Ali sided with the United States during the 2003 invasion, which is why he left Iraq to come to Utah.

“I was the first Iraqi to go for the United States when America raised for our help,” Ali said in a telephone interview. “I made a pledge to help this country through the good times and the bad times.”

In contrast to Shakir, Ali was not saddened by Hussein’s execution.

“I felt great on that day,” Ali said. “He killed lots of people. He was dangerous to all of the war. He was the biggest terrorist in the war.”

Like Hamoudi, Ali attended Baghdad University. He received a degree in mechanical engineering. He is seeking a job here that will allow him to use his skills. One problem he faces in finding a job with those skills is no social security in the United States.

Right now he is working temporarily as an interpreter at the International Rescue Committee in downtown Salt Lake City. The IRC is an organization helping refugees find housing, employment and medical care.

Ali never plans on returning to Iraq, He considers Utah his home now, he said.

“I forget about my birth country. This is my new one,” Ali said. “I don’t miss anything about my country.”

However, he is still waiting for the arrival of his family within the next year or two.

Shakir and Ali agree that people are very kind and nice in Utah. Neither one said they feel discriminated against because of where they come from.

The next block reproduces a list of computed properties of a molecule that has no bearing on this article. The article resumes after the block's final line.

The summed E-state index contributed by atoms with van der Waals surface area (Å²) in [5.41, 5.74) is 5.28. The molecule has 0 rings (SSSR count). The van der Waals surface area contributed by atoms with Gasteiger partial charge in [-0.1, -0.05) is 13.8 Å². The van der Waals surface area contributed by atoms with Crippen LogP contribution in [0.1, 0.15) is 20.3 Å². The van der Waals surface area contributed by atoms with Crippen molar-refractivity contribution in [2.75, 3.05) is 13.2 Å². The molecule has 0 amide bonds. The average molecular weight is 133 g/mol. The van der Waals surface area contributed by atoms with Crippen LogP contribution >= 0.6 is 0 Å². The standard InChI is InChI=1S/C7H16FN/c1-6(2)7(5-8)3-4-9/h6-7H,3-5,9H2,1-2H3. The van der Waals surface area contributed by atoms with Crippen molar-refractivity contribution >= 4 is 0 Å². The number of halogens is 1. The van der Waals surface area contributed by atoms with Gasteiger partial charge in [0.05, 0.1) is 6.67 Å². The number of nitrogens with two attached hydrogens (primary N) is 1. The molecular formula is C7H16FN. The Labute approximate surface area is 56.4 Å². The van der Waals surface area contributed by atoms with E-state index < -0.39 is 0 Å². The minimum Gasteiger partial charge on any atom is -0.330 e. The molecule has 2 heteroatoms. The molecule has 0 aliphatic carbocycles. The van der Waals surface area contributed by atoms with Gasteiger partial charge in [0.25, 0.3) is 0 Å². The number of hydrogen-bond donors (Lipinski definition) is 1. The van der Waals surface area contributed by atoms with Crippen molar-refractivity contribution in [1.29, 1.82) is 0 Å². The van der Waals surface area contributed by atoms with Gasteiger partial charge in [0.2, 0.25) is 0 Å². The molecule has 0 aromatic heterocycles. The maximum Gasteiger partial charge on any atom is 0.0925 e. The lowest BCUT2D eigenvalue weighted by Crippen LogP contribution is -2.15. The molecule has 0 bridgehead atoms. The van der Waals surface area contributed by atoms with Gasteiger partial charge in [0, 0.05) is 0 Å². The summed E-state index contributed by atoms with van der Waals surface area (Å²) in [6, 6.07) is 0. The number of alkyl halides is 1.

“They are so friendly, so nice,” Ali said. “Everyone says hi. They are not like this in the Mideast.”

Shakir said in Arabic that the people are very understanding to his origin. One of his initial thoughts entering the United States was Americans would see his culture and religion from the wrong perspective, however, this was not the case.

Still, Shakir hopes to be able to return to Iraq one day.

“He considers his home and country everything,” Hamoudi said.

However, Shakir said there is a lot that needs to be changed before he can go back. If the security changed in Iraq he would go home tomorrow, but he can’t. He would be killed.

With the war still ongoing and Iraqis as well as Americans being killed every day both Shakir and Ali feel blessed to be where they are today. They have families, are able to practice their cultures and are doing everything they can to succeed in a new place.

Salt Lake County faces refugee-housing crisis